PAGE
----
Home Facebook Cracking Down on Rogue Apps with New Verification Program

Facebook Cracking Down on Rogue Apps with New Verification Program

Facebook is launching a new security measure that is clearly a response to the recent threats caused by numerous rogue applications that have spread virally across the social network. According to news from the Facebook Developers blog, all application developers must now verify their Facebook account by either confirming a mobile phone number or adding a credit card to their account.

The new procedure aims to cut down on the number of rogue applications created by hackers and spammers by forcing developers to share personally identifiable information. Unfortunately, say multiple security researchers, verification alone is not enough to stop these malicious apps.

Rogue Apps on Facebook

Last week, we began to wonder if Facebook needed to implement its own anti-malware service after an especially busy weekend where thousands of user accounts were compromised by rogue applications promising tantalizing videos to anyone who was willing to click here. Not surprisingly, many did just that, and ended up on an off-site Web page where malware was installed on their PCs.

On May 15, security firm AVG reported its anti-malware service had blocked more than 30,000 rogue Facebook applications – a number so large, the company’s chief researcher officer, Roger Thompson, called it “stunning.”

But will the new verification measures actually make dangerous applications a thing of the past? Probably not. Adept spammers will quickly figure out how to bypass the security procedures using stolen credit cards or disposable mobile phones.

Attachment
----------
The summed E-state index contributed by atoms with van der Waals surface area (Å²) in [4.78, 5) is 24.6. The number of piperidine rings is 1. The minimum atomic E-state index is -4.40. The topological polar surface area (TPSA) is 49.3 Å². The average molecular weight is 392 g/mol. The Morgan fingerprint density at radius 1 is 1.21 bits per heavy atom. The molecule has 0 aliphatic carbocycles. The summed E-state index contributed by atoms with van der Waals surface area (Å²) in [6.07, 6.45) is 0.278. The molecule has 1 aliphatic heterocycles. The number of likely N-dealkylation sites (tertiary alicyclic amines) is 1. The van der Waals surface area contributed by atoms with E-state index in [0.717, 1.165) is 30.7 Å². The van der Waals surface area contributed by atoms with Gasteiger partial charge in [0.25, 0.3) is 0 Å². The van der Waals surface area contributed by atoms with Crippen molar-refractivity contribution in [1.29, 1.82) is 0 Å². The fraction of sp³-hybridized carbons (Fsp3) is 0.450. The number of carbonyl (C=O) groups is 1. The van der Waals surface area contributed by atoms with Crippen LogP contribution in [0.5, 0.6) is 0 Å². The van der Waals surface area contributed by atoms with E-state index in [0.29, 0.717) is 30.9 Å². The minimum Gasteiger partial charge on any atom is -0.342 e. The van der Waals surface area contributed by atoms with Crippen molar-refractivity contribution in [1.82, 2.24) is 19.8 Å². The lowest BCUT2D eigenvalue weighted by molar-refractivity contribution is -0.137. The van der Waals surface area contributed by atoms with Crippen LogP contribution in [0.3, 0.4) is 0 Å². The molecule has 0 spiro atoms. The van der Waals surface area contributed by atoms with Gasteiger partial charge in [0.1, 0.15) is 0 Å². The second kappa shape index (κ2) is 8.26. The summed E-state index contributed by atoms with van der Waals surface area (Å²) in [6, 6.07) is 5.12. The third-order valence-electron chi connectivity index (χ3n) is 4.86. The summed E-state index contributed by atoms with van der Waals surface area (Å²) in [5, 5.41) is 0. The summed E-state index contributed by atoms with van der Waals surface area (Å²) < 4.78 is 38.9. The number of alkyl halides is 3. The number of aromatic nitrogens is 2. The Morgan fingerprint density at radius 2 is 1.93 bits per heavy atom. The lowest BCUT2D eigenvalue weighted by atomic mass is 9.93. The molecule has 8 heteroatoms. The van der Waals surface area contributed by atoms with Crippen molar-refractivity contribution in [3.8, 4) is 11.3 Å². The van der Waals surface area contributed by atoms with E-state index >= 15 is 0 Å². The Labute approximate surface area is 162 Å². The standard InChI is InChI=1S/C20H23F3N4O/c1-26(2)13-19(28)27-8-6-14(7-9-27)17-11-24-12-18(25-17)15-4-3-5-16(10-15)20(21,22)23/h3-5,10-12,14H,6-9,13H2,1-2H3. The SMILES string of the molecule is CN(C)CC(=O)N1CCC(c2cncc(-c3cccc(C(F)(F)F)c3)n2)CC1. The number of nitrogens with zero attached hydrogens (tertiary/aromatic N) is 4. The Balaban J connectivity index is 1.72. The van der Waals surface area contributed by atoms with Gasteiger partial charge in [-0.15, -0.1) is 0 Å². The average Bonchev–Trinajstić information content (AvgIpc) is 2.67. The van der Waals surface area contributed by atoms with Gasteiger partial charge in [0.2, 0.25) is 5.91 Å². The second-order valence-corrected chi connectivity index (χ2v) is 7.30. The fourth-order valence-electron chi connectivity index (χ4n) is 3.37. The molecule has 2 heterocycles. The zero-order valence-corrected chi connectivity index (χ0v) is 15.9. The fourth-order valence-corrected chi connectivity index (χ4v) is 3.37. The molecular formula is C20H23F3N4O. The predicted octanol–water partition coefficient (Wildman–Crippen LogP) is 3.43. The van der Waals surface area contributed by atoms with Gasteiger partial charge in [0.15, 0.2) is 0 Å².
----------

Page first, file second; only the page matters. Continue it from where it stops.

Security Researchers Response: It’s Not Enough

We asked several security researchers what they thought about the new procedures and none believed the new program was anywhere near strong enough to thwart the onslaught of rogue apps on Facebook.

According to security expert Graham Cluley of Sophos, cybercriminals won’t find that bypassing the measures will be very difficult at all, and will likely use stolen credit cards and pay-as-you-go throwaway mobile phone numbers to get their apps verified. He encourages Facebook to do more than the new measures. “As these applications are being made available to an estimated 500 million users, Facebook would be doing its users a real service if they put in place stronger controls over application developers,” Cluley says. “After all, what legitimate application developer is going to complain?”

Rik Ferguson, senior security advisor at Trend Micro, calls the new program a small step in the right direction, but also feels better application approval methods are in order. “Facebook will find themselves playing the same old game of whack-a-mole unless they institute some form of application approvals process as is already the case on competitor networks,” he warns, again reiterating that neither of the new measures are enough to stop real criminals.

Security Evangelist Ryan Naraine of Kaspersky, agrees, saying the only way Facebook can really fix things is to “implement some form of code signing or code inspections when the app is submitted.” However, Naraine admits the new program is at least “a step in the right direction.”

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